Committees. Item 7(b) of the Proxy Rules and the rules enacted under the Sarbanes-Oxley Act of 2002 and by the stock exchanges require various disclosures in the proxy statement concerning the audit, compensation and nominating/corporate governance committees, their charters and their members. Item 7(b) currently requires a public company to include these committees' charters as appendices to its annual meeting proxy statement at least every three fiscal years, if the charters are not available to shareholders on the company's website. As a result, most public companies in our experience place these charters on their websites. In addition, Section 303A of the Listed Company Manual requires the charters of the audit, nominating and compensation committees, the corporate governance guidelines and the code of business conduct and ethics to be posted on the company's website.
All committee reports included in the proxy statement should be reviewed and signed by each member of the committee, submitted to the board and made a part of the board and committee records. Although not required, a committee may want to consider dating these reports. Most importantly, each committee report should be carefully reviewed to confirm that the committee actually did what the report says was done and that the committee took all actions required by its charter.
Indemnification/Advance of Expenses in Derivative Suits. The MGCL requires a Maryland corporation to report in writing to its stockholders prior to, or with the notice of, the next meeting of stockholders, any indemnification of or advance of expenses to a director or officer in a suit by or on behalf of the corporation.
Shareholder Proposals for Next Annual Meeting
Disclosure Deadlines under Proxy Rules. Proxy Rule 14a‑5(e) requires the proxy statement to disclose, "under an appropriate caption," (a) the deadline for submitting shareholder proposals for inclusion in the proxy statement and on proxy card for the next annual meeting, calculated as provided in Rule 14a‑8(e) (Question 5), (b) the deadline for submitting notice of a shareholder proposal for consideration at the meeting, calculated as provided in Proxy Rule 14a‑4(c)(1), or under an "advance notice provision, if any, authorized by applicable state law" and (c) the deadline for submitting nominees for inclusion in the proxy statement and proxy card for the next annual meeting pursuant to an applicable state or foreign law provision or a company's governing documents (e.g., a proxy access bylaw).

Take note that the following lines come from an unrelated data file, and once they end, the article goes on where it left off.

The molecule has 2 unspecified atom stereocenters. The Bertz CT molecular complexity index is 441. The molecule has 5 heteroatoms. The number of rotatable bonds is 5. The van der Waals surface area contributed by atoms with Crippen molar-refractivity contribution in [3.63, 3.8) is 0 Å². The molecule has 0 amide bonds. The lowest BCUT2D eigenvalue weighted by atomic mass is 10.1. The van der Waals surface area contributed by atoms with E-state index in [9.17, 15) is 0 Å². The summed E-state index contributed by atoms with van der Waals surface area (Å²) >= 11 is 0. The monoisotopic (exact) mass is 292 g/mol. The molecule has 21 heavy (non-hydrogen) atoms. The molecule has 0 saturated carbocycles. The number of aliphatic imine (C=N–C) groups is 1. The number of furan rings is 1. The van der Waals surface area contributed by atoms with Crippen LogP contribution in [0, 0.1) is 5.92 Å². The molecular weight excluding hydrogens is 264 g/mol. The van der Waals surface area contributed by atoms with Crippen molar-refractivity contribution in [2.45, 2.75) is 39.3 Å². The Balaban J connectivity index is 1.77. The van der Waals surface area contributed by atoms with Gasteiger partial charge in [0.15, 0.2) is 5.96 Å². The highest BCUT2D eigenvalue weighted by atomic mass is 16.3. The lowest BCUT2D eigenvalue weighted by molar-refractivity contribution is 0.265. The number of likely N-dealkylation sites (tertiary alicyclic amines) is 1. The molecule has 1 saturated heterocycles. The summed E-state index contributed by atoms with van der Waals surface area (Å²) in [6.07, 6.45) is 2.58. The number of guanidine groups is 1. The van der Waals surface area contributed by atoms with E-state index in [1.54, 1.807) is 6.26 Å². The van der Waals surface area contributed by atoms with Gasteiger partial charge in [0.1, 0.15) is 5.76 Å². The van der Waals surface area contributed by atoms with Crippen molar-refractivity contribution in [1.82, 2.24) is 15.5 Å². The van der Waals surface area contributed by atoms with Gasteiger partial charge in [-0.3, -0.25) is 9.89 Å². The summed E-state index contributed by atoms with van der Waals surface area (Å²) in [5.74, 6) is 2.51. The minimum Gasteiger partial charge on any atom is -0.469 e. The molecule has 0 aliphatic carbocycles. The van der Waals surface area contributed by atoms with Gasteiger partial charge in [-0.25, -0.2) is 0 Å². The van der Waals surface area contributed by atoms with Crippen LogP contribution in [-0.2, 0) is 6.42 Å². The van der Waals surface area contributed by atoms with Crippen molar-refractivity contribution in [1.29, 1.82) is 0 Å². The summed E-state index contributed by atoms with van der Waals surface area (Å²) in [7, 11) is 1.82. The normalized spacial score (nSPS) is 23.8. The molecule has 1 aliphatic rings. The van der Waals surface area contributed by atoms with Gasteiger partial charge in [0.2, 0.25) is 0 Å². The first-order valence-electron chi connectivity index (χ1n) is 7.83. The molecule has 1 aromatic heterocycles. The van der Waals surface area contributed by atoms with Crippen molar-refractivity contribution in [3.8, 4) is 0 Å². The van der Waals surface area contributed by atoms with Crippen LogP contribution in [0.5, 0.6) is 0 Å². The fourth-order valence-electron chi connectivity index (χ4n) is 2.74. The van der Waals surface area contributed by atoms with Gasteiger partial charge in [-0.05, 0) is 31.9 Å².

Inclusion in Proxy Statement and on Proxy Card. If the shareholder's proposal is submitted for inclusion in the proxy statement and proxy card for a regularly scheduled annual meeting (often referred to as "Rule 14a-8" or "precatory" proposals), then under Proxy Rule 14a-8(e)(2) it must be received by the company at its principal executive office not less than 120 calendar days before the first anniversary of the date of the proxy statement released to shareholders for the prior year's annual meeting (which is interpreted by the SEC as the date that the proxy statement is first sent or given to security holders).